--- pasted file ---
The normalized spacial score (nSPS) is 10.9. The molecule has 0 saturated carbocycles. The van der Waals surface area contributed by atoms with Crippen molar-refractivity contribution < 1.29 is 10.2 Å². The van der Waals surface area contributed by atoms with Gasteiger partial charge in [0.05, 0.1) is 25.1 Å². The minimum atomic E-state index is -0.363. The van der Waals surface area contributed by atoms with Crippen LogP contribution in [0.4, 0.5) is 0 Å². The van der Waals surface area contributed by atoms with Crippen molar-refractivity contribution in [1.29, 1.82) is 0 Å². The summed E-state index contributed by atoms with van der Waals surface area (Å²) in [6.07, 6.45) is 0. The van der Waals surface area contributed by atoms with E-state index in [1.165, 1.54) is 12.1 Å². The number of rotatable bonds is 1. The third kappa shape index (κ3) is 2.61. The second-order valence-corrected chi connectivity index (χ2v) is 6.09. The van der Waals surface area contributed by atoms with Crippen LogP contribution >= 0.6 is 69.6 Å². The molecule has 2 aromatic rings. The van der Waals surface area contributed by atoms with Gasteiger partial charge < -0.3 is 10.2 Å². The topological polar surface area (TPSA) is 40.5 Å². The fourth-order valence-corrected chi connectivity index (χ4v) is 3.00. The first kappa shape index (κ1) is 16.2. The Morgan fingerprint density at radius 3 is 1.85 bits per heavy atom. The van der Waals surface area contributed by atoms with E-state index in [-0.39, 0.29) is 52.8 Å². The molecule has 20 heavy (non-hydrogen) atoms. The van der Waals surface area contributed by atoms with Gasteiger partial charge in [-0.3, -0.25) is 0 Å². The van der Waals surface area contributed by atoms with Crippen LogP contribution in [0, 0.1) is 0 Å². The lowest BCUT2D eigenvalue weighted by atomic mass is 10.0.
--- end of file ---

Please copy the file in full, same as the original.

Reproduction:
The normalized spacial score (nSPS) is 10.9. The molecule has 0 saturated carbocycles. The van der Waals surface area contributed by atoms with Crippen molar-refractivity contribution < 1.29 is 10.2 Å². The van der Waals surface area contributed by atoms with Gasteiger partial charge in [0.05, 0.1) is 25.1 Å². The minimum atomic E-state index is -0.363. The van der Waals surface area contributed by atoms with Crippen LogP contribution in [0.4, 0.5) is 0 Å². The van der Waals surface area contributed by atoms with Crippen molar-refractivity contribution in [1.29, 1.82) is 0 Å². The summed E-state index contributed by atoms with van der Waals surface area (Å²) in [6.07, 6.45) is 0. The van der Waals surface area contributed by atoms with E-state index in [1.165, 1.54) is 12.1 Å². The number of rotatable bonds is 1. The third kappa shape index (κ3) is 2.61. The second-order valence-corrected chi connectivity index (χ2v) is 6.09. The van der Waals surface area contributed by atoms with Crippen LogP contribution >= 0.6 is 69.6 Å². The molecule has 2 aromatic rings. The van der Waals surface area contributed by atoms with Gasteiger partial charge < -0.3 is 10.2 Å². The topological polar surface area (TPSA) is 40.5 Å². The fourth-order valence-corrected chi connectivity index (χ4v) is 3.00. The first kappa shape index (κ1) is 16.2. The Morgan fingerprint density at radius 3 is 1.85 bits per heavy atom. The van der Waals surface area contributed by atoms with E-state index in [-0.39, 0.29) is 52.8 Å². The molecule has 20 heavy (non-hydrogen) atoms. The van der Waals surface area contributed by atoms with Gasteiger partial charge in [-0.3, -0.25) is 0 Å². The van der Waals surface area contributed by atoms with Crippen LogP contribution in [0, 0.1) is 0 Å². The lowest BCUT2D eigenvalue weighted by atomic mass is 10.0.